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"A Pedigree Partly Indian, Partly Batavian"


    First Americans


A Description of New Netherlands

Adriaen van der Donck - 1649

OF THE MANNERS AND PECULIAR CUSTOMS OF, THE NATIVES OF THE NEW-NETHERLANDS


Of the Nature and Diversions of the Indians.

The Indians are naturally (with few exceptions) of taciturn, steady and pensive dispositions and tempers, and of few words, which are well considered, uttered slowly, and long remembered; they say no more than is necessary to the subject in hand. When they want to buy or to sell any article, they say no more than is necessary to the bargain. On the other occasions, they talk of no subjects except hunting, fishing, and war. Their young men frequently entertain each other on their gallantry with young female connections. They despise lying, and still they are not very precise in the performance of their engagements. Swearing and scolding are not heard among them, unless it be among those who have learned those habits from us. They do not possess great 'Wisdom or extensive knowledge, but reasonable understanding, resulting from practical experience, which they certainly possess without any desire for further instruction ; they are naturally civil and well disposed, and quick enough to distinguish between good and evil, but after they have associated amongst us, they become cunning and deceitful. They are slovenly, careless, and dirty of their persons, and are troubled with the evils which attend filthiness.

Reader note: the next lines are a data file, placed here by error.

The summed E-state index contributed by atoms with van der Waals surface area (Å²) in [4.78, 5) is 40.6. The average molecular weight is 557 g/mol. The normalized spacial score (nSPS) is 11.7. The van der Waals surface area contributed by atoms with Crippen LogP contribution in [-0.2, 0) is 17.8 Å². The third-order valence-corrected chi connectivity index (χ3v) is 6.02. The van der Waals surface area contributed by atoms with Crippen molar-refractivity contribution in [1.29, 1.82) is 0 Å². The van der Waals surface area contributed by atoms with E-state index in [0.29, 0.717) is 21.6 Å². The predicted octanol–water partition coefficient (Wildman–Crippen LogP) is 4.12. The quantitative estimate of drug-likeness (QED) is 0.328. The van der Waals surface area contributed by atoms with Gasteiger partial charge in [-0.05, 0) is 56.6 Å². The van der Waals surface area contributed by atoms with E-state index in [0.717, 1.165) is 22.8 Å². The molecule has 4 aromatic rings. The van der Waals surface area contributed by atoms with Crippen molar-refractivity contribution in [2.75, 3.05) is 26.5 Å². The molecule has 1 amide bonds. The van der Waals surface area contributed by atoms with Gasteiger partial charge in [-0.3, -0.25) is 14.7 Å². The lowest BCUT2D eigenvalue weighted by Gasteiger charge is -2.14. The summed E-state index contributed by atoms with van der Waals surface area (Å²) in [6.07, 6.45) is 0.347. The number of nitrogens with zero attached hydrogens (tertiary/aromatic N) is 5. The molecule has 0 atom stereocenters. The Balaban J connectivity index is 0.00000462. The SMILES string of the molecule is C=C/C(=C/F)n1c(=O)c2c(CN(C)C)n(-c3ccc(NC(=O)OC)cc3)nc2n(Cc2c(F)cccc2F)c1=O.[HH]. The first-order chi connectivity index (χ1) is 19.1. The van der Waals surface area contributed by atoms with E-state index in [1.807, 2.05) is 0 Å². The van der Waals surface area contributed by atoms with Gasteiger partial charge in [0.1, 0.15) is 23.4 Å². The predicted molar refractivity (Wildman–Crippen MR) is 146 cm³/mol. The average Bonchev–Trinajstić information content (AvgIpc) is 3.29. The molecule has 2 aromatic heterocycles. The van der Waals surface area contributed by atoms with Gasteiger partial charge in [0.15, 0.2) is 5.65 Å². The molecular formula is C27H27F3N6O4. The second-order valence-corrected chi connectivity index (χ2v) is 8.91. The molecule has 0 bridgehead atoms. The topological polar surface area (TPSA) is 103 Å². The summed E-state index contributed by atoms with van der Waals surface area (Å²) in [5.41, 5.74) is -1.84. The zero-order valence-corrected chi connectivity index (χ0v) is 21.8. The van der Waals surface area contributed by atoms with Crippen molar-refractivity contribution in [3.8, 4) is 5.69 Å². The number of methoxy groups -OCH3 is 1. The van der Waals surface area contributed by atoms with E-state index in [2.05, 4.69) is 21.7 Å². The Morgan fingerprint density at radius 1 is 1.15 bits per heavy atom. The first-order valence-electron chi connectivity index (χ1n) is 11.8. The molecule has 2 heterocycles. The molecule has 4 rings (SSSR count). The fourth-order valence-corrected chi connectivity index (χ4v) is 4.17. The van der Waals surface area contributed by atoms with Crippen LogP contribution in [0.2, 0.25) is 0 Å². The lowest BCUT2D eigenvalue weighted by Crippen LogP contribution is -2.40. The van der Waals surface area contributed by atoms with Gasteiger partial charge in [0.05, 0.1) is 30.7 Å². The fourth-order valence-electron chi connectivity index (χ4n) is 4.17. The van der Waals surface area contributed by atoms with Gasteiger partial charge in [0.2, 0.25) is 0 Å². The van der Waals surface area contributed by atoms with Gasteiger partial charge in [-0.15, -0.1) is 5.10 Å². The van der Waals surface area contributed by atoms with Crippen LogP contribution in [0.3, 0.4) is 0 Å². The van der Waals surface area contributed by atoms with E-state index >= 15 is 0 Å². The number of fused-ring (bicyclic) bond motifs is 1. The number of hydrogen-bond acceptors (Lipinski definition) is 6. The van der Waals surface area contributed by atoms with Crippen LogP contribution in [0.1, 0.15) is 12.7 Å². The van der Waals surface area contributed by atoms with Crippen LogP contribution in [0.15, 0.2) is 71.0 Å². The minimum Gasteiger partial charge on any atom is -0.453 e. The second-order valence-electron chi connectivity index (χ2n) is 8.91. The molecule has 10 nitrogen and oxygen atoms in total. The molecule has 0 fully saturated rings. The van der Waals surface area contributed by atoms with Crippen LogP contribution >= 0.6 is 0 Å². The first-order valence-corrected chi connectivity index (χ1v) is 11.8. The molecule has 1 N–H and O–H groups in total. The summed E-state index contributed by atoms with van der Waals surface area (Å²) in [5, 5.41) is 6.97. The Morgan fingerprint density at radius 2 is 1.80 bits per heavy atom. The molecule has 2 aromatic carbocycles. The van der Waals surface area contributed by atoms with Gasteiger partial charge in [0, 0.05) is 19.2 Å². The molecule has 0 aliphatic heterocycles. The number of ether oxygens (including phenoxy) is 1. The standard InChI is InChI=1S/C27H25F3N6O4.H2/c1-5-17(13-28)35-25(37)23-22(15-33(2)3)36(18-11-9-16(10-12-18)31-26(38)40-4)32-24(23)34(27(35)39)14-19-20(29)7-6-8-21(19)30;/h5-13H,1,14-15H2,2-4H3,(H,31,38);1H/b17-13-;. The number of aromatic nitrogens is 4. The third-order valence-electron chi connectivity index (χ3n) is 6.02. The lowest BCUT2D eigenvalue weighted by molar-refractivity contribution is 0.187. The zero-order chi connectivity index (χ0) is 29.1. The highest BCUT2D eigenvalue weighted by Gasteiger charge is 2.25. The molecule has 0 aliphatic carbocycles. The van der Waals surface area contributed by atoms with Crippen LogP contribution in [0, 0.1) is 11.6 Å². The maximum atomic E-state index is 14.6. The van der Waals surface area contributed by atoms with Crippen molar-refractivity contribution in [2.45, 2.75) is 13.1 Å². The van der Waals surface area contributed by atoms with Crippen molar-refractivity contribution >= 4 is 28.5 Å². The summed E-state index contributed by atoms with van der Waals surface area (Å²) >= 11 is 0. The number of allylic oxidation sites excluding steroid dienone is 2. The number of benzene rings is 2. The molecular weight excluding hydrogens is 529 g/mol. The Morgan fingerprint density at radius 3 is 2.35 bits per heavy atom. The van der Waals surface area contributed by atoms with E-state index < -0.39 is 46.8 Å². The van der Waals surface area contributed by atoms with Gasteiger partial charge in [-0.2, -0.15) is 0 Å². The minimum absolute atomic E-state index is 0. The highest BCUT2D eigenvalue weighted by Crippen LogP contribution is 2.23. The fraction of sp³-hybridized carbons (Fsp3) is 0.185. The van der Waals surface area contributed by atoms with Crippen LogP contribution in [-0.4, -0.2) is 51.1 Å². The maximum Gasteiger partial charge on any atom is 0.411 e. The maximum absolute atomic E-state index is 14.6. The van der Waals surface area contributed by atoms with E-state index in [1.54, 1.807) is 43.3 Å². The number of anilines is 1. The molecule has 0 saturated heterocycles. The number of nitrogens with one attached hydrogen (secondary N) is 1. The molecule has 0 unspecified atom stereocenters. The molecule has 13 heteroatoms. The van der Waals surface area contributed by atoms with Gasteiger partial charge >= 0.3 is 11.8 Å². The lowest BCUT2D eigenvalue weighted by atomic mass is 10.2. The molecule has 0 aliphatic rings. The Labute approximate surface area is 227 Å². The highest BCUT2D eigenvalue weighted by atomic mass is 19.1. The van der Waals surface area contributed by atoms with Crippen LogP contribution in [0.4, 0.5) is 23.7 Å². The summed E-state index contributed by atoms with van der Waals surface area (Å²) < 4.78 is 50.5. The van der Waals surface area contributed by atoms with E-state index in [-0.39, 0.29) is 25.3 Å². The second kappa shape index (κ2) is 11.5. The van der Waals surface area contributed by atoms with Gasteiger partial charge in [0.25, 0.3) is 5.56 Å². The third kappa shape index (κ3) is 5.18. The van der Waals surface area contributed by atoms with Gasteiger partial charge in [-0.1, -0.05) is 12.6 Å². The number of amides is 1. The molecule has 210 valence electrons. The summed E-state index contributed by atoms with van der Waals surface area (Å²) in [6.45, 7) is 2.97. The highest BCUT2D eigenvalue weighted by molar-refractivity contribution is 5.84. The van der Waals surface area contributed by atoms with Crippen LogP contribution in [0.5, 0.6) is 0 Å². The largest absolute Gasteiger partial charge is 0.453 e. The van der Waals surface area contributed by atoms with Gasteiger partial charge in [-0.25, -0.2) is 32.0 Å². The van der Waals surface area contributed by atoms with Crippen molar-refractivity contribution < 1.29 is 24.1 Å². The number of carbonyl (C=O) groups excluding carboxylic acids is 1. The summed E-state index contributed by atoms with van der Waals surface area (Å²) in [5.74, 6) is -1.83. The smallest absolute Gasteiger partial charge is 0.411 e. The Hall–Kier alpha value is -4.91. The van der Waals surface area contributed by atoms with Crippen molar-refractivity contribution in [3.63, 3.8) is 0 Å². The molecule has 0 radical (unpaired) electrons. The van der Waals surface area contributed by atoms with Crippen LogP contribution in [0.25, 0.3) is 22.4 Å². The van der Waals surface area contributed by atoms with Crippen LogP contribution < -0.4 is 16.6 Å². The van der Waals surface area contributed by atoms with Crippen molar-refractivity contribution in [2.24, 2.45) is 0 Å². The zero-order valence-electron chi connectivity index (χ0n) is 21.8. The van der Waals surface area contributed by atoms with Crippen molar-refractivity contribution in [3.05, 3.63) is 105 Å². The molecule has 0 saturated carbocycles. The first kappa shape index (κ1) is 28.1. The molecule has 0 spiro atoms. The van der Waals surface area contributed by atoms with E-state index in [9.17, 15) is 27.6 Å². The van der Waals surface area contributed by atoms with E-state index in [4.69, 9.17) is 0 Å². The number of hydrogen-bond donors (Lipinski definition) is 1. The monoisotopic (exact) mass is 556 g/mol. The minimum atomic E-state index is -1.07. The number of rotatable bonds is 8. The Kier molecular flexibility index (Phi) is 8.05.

They are very revengeful and obstinate even unto death, and when in trouble they disregard and despise all pain and torture that can be done to them, and will sing with proud contempt until death terminates their sufferings. They are all stingy and inclined to beggary, and cannot be trusted too far because they also are thievish; denying them the least trifle does not offend them. They are all free by nature, and will not, bear any domineering or lording over them; they will not bear any insult, unless they have done wrong, and they will bear chastisement without resentment. Delicious food or drink they disregard; they fear no accidents, and can endure heat, cold, hunger, and thirst, in a wonderful manner, and they can all swim like ducks from their childhood. When abroad they spend their time in hunting, fishing or war; at home they smoke tobacco, and play a game with pieces of reeds, resembling our card playing. The old men knit nets, and make wooden bowls and ladles. Labour among the young men is uncommon, and nearly all the necessary labour is, done by the females.

 

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